Markets & Economy

Risk of natural disaster doesn’t seem to dent home prices, appreciation

RealtyTrac: Weather and access to jobs may override concerns about home damage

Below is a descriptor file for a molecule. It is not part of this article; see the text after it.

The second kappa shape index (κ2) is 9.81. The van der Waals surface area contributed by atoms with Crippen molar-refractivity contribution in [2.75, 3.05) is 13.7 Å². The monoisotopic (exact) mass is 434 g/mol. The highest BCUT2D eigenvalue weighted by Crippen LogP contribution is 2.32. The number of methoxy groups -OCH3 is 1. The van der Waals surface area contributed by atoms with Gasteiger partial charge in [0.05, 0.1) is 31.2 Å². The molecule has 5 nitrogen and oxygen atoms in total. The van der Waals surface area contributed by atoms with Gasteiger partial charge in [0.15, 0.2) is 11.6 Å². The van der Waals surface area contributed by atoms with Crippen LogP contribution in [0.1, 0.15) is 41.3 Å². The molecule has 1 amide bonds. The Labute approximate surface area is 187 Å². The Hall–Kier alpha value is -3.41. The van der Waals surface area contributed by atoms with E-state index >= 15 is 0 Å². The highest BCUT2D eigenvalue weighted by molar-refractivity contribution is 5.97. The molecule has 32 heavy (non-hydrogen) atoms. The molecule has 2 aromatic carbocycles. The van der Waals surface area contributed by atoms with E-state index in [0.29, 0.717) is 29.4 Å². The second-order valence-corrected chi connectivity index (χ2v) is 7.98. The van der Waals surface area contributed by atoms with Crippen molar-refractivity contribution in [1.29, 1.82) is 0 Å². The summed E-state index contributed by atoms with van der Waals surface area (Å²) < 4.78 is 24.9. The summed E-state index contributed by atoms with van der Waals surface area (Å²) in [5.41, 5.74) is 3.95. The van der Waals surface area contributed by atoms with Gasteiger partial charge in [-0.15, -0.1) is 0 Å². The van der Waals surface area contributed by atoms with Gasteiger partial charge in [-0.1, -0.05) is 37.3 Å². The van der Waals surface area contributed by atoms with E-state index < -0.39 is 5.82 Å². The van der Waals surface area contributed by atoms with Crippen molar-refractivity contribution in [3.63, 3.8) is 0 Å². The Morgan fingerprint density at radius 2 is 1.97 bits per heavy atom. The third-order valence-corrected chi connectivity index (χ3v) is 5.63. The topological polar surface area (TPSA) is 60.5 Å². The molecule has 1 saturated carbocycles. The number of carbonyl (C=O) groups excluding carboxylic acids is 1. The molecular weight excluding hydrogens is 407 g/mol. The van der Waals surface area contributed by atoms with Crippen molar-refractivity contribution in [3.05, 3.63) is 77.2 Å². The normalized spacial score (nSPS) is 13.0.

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More than half of U.S. homes are at high or very high risk of being hit by a natural disaster, but that doesn't seem to translate into lower home prices or slow price appreciation in the most populous areas, according to a new report from real estate data aggregator RealtyTrac. The firm's first Natural Disaster Housing Risk Report assigned a natural disaster risk score to more than 3,000 counties nationwide based on risk data for hurricanes, tornadoes and earthquakes provided by federal agencies. Each county was designated as "very high risk," "high risk," "medium risk," "low risk" and "very low risk." Only 34 counties contained more than 500,000 homes. Of those counties, none fell into the very high risk category, 13 were considered high risk, 13 were medium risk, seven were low risk, and one was very low risk. The high-risk counties include Kings, New York, Queens, Bronx and Suffolk counties in the New York City area; San Diego and Riverside counties in Southern Califor...